Yale University’s Arts Complex Reaches Completion

Event: Yale Arts Complex tour
Location: Yale University, 09.26.08
Guides: Charles Gwathmey, FAIA — Principal, Gwathmey Siegel & Associates Architects; Robert A.M. Stern, FAIA — Dean, Yale School of Architecture
Organizer: Yale University

Gwathmey Siegel & Associates’ zinc-and-limestone-clad Jeffrey H. Loria Center for the History of Art and the Robert B. Haas Family Arts Library. Fourth-floor studio of Paul Rudolph Hall (right); Rudolph’s burnt-orange wool carpet was reproduced for the restoration. The fourth floor features a replica of the studio’s original Minerva statue.

Debra Pickrel

Gwathmey Siegel & Associates Architects just completed work on the Yale Arts Complex, a key component of the master plan for the university’s Arts Area. Designed by Charles Gwathmey, FAIA, the complex comprises Paul Rudolph’s restored and renovated Art and Architecture (A+A) Building, renamed Paul Rudolph Hall, as well as an 87,000-square-foot addition to the north housing the Jeffrey H. Loria Center for the History of Art and Robert B. Haas Family Arts Library. On a recent tour of the complex, Robert A.M. Stern, FAIA, dean of the Yale School of Architecture, said the project restores the “community characteristic” of the arts on campus in the 1950s and ’60s, which was pulled apart by growth.

Comprising classroom, office, ceremonial, and social spaces, Gwathmey’s zinc-and limestone-clad addition proffers fresh opportunities for interaction among students of architecture and art history. Straddling the former courtyard of Rudolph Hall, which will now be solely occupied by the School of Architecture, the Haas Arts Library conjoins the Hall with the Loria Center, reflecting Rudolph’s site preference for future development. “Paul always said he’d expand in the courtyard and make this like the residential colleges,” Stern noted. The Department of the History of Art is moving to the Loria Center from nearby Street Hall, which will become an extension of Louis Kahn’s Yale Gallery of Art.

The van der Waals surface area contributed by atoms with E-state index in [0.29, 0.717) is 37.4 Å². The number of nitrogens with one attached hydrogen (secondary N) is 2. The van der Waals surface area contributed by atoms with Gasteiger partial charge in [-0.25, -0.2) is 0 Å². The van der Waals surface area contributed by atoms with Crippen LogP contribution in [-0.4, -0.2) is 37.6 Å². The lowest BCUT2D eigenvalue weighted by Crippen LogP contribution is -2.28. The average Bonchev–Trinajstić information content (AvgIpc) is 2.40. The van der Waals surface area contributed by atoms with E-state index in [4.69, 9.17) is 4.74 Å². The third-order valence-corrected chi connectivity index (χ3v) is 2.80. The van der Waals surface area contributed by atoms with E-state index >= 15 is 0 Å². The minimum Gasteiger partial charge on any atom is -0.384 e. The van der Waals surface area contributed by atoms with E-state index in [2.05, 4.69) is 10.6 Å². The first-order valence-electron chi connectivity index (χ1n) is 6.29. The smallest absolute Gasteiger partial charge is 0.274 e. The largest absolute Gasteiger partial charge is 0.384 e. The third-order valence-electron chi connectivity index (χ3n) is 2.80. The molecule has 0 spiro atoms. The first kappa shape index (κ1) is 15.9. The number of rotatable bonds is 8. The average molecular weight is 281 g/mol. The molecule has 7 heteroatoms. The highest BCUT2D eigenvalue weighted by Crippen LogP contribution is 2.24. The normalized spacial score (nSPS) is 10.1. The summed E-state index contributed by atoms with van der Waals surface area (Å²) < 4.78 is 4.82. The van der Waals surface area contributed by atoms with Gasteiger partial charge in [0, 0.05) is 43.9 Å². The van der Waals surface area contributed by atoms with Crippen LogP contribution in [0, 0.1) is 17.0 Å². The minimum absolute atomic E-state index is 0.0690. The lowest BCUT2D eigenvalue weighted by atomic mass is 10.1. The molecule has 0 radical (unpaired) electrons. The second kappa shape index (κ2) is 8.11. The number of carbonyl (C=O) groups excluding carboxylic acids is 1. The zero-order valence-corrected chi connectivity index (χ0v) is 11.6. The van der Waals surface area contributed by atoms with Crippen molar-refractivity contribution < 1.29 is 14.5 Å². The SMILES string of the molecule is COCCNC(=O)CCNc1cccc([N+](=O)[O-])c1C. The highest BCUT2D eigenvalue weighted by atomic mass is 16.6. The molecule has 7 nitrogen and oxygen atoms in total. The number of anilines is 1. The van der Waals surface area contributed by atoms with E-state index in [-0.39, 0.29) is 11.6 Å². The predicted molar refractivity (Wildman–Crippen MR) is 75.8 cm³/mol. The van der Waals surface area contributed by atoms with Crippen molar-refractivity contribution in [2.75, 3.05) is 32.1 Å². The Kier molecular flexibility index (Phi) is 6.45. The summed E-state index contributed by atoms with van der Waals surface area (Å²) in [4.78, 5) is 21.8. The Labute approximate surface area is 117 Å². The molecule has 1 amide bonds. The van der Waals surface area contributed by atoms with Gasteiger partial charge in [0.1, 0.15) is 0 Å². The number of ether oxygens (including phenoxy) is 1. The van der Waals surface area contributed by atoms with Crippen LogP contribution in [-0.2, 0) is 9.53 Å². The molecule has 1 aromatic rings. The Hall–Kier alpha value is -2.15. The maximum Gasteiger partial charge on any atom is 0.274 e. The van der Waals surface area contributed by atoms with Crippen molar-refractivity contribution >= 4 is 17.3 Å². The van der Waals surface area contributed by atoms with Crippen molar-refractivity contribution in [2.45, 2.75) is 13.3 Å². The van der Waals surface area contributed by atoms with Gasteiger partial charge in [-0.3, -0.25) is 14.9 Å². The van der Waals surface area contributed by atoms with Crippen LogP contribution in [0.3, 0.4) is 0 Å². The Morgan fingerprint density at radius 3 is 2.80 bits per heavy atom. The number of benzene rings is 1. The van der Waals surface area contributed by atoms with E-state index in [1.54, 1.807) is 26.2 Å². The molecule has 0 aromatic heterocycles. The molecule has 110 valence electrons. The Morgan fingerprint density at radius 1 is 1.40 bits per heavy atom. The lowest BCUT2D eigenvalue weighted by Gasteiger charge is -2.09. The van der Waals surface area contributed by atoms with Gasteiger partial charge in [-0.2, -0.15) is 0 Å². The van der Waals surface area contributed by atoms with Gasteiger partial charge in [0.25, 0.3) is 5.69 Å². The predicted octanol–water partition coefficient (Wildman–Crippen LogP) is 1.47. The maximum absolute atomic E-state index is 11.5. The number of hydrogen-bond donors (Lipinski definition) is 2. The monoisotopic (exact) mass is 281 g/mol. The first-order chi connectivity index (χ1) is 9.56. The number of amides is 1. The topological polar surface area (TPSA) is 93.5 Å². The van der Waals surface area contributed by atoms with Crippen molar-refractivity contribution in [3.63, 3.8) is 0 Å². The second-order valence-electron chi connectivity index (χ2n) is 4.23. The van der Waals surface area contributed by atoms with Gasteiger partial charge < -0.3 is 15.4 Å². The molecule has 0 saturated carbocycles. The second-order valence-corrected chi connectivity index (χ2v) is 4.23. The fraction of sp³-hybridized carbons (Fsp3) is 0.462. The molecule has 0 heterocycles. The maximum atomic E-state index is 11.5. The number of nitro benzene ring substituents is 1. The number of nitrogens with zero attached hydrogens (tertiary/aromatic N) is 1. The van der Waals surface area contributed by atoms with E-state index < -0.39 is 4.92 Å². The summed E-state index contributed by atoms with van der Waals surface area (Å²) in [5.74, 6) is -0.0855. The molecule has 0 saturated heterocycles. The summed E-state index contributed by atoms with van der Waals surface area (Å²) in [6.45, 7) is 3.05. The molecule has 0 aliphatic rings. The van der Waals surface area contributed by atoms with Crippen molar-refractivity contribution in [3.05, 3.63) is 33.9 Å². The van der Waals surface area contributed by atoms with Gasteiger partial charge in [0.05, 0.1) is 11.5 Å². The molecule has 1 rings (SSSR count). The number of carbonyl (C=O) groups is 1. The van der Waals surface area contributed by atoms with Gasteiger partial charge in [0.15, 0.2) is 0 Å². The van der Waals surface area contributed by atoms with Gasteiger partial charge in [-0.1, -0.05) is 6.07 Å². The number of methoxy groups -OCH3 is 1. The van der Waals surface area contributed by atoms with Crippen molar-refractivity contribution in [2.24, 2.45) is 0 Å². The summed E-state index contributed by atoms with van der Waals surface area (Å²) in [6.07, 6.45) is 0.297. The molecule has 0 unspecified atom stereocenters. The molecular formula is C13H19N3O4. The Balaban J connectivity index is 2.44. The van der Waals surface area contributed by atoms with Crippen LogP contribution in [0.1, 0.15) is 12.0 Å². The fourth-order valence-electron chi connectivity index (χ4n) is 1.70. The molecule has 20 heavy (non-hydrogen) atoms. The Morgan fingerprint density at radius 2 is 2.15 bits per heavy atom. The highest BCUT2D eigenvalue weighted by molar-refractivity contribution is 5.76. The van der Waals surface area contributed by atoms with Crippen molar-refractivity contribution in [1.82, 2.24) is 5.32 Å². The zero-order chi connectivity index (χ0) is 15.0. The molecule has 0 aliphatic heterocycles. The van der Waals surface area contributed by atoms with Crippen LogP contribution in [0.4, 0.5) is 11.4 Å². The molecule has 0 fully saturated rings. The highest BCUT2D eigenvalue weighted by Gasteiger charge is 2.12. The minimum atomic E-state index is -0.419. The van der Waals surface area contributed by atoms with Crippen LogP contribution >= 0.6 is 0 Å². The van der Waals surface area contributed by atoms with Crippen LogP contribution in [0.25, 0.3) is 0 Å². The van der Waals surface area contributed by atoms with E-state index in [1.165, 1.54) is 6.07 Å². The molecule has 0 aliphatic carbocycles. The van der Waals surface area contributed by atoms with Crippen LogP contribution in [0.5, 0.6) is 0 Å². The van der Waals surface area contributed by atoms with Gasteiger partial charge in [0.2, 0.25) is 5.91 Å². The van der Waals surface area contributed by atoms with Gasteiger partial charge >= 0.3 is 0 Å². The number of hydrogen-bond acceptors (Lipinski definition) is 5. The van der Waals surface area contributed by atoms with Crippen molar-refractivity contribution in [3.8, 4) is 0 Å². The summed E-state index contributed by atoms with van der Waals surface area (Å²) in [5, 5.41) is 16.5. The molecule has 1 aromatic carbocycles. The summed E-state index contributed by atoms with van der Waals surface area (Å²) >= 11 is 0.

The Arts Complex project holds significant personal meaning for Gwathmey, who received his Master of Architecture at Yale in 1962. Studying under Rudolph, who was chairman of the school’s Department of Architecture from 1958-1965, he worked on the drawings for the A+A Building and was frequently on-site during its construction. “I had to… resurrect [Rudolph’s] building… his original vision,” Gwathmey said. The task of designing a 21st-century building with a different program and purpose to adjoin the “tough, concrete, unforgiving” structure presented its own issues, according to Gwathmey. “Rudolph intended great, transparent views across Yale — looking from one architecture to another and having a dialogue,” he said. Dedicated to continuing this discourse, Gwathmey’s addition establishes visual connections with Rudolph Hall, frames the Yale Gallery of Art to the east, and provides additional views to the campus.

Expressing the university’s satisfaction with the facility, Stern praised its architect as “the most talented in his class,” observing: “Charles had to be an archaeologist and an architect at the same time.”

Yale expects the project will receive a LEED Silver rating. The cost of the Yale Arts Complex project was $126 million. Funding for the Paul Rudolph Hall restoration and renovation was provided by Sid R. Bass. A rededication celebration for the building and its notable architect will take place November 7-8, including the opening of “Model City: Buildings and Projects by Paul Rudolph for Yale and New Haven” exhibition.